This report will start with a brief description of where I went and what I did.

I started on January 28th 2001 by flying to Montreal where I stayed for two nights with Archdeacon Gordon Guy in Dorval. This was a welcome introduction to Canada on my first visit and helped to prepare me in a small way for my journey north.

On 30th January I flew to Puvirnituq via Kuujjuaq, both in Arctic Quebec. I stayed in Puvirnituq with the Area Dean, The Revd Aibelie Napartuk until 17th February. During this time I sought to involve myself as fully as possible in family, church and community life.

From there I flew with one overnight stay in Kuujjuaq to Iqaluit, the capital of the newly created territory of Nunavut. I stayed for six days in the house of the assistant priest and then four in the diocesan flat. As in Puvirnituq, I sought to involve myself as fully as possible.

The route from Iqaluit to Yellowknife began on 2nd March and involved flying to Montreal, overnighting there with the Guy family, overnighting at Winnipeg in an hotel, overnighting at Rankin Inlet at the house of a church member and then continuing to Yellowknife. This offered one Sunday evening service at Rankin.

Four days at Yellowknife included meeting the Bishop of the Arctic, Chris Williams and his predecessor, Bob Sperry besides other clergy and lay people.

I arrived at Inuvik on the 8th March and spent the next two and a half weeks at the home of The Rt Revd Larry Robertson, the suffragan serving the western part of the diocese. I spent time in that community with additional visits to Fort McPherson and Aklavik.

My return journey included one night at Yellowknife, two nights at Rankin Inlet, again including a Sunday service, and a night at Winnipeg with Canon Fletcher Stewart before traveling with him up to the Henry Budd College for Ministry at The Pas, northern Manitoba. There I spent 2nd to 15th April.

I concluded my time in Canada at Winnipeg with the Stewarts and attended a conference at St John’s College entitled “Emerging Patterns of Ministry”.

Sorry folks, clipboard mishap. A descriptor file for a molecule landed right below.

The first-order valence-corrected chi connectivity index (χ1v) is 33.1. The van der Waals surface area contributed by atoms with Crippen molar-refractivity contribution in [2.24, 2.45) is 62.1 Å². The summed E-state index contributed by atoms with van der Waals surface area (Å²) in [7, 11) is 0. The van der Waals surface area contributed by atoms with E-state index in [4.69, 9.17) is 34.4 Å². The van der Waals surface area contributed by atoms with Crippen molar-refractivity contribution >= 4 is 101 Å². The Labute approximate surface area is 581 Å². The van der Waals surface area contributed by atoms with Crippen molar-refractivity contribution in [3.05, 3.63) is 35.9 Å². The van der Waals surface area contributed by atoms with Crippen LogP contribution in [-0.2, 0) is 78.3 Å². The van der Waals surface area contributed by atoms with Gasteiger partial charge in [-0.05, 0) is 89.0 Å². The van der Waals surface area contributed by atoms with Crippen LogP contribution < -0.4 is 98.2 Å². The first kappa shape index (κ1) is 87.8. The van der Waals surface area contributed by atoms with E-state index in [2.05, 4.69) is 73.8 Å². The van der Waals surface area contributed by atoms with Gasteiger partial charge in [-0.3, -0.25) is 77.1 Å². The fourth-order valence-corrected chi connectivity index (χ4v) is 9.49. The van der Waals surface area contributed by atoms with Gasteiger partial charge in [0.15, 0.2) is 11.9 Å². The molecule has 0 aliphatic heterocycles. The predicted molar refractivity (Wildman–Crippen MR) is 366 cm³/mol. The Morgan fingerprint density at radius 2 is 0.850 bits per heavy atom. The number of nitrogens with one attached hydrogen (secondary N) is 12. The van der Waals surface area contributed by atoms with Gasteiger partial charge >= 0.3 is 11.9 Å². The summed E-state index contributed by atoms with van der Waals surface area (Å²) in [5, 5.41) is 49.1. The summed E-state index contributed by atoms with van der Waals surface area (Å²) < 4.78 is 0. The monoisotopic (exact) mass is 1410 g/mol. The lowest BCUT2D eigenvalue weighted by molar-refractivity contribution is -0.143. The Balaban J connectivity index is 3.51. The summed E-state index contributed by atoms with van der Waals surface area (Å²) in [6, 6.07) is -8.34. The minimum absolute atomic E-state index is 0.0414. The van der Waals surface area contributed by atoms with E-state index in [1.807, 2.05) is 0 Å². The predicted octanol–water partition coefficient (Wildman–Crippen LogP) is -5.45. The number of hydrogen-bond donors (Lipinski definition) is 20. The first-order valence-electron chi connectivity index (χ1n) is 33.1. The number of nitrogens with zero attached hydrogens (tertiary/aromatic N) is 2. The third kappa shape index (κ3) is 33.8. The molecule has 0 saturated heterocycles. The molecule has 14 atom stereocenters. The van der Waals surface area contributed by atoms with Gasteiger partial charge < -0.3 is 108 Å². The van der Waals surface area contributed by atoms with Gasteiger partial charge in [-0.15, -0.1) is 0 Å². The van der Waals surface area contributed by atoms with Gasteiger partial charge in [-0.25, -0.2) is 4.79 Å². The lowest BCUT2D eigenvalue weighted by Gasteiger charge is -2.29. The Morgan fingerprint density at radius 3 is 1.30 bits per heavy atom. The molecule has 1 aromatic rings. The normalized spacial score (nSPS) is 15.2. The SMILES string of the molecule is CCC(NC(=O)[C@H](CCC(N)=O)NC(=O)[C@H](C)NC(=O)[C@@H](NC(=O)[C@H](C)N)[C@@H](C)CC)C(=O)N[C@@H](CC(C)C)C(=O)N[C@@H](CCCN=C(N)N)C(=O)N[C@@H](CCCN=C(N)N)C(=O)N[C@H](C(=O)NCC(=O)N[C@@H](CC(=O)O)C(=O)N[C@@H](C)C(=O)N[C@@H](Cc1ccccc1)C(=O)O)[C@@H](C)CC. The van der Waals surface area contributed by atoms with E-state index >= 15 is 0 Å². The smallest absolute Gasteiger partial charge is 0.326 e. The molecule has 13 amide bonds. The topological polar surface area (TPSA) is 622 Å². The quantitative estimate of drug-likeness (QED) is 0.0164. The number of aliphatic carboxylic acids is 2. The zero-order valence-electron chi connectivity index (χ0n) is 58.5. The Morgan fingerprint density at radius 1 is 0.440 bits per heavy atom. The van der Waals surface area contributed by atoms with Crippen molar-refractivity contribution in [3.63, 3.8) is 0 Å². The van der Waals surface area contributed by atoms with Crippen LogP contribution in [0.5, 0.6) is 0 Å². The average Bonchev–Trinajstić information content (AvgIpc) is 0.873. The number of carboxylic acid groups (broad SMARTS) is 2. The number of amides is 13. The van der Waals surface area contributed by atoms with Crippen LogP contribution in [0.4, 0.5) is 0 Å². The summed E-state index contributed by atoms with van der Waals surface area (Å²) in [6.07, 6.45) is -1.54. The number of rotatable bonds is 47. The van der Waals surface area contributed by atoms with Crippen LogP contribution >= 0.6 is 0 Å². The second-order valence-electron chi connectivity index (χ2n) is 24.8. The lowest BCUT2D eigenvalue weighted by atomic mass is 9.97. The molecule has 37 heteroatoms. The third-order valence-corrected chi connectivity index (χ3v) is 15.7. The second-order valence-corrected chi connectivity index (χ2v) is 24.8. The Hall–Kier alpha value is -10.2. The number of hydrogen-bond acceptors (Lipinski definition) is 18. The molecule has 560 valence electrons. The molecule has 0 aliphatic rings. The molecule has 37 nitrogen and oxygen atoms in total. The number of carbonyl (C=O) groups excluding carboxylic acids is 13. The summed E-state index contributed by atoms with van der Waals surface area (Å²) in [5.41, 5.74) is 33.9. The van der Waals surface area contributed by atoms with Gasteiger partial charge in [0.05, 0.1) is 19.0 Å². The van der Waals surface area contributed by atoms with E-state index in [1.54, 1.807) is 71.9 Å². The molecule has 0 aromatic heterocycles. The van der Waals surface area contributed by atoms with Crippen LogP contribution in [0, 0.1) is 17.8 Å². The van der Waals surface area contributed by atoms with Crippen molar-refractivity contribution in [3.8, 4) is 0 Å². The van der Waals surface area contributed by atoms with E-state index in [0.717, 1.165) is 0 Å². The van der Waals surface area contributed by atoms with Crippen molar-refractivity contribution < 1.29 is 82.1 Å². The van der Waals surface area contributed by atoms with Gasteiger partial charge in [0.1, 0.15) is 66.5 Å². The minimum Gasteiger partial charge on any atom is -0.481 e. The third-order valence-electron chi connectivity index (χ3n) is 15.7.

I arrived home on Friday 20th April.

All the places I visited offered very different experiences. Puvirnituq offered Inuit life and culture in a 90% Inuit population. The congregation was charismatic and large and despite tension due to two breakaway churches a mere fifty yards away, seemed to be healthy. There was a rootedness about the ministry there which was not so evident elsewhere.

Iqaluit had a rather more cosmopolitan feel with 60% Inuit and the rest a mixture of white and other races. Here there was some tension between white and Inuit Anglican congregations and something of a crisis of leadership. There seemed to be a tiredness and an inability on the part of some of the key clergy to meet the demands of their roles and a distinct feeling of frustration and lack of vision.

Rankin Inlet felt a happier place in terms of its Anglican Church, but the community clearly shared the other northern joys and problems.

I was offered great kindness and hospitality during my time in Yellowknife, but there was considerable disquiet expressed about the future (and present) question of native clerical and episcopal leadership throughout the diocese, though principally in the East. The current bishop is due to retire in June 2002 and has had poor health for some time and so there was not much energy around.

Inuvik was again very different and very “westernised”, in contrast to the other Gwich’in Indian communities in the McKenzie Delta. I felt ill at ease here. I am still not quite sure what it was, but something seemed to be out of joint. I was very glad to be on my way at the end of the two and a half weeks.

After a bit more airport hopping and a couple of very pleasant days in Rankin Inlet, I arrived at The Pas. Here, alas, more tiredness and a key player trapped in a job he had announced that he was ready to leave two years earlier (bad move). Here again I found myself observing a power struggle and more tension. Good work is being done at Henry Budd, but at a cost, both human and material.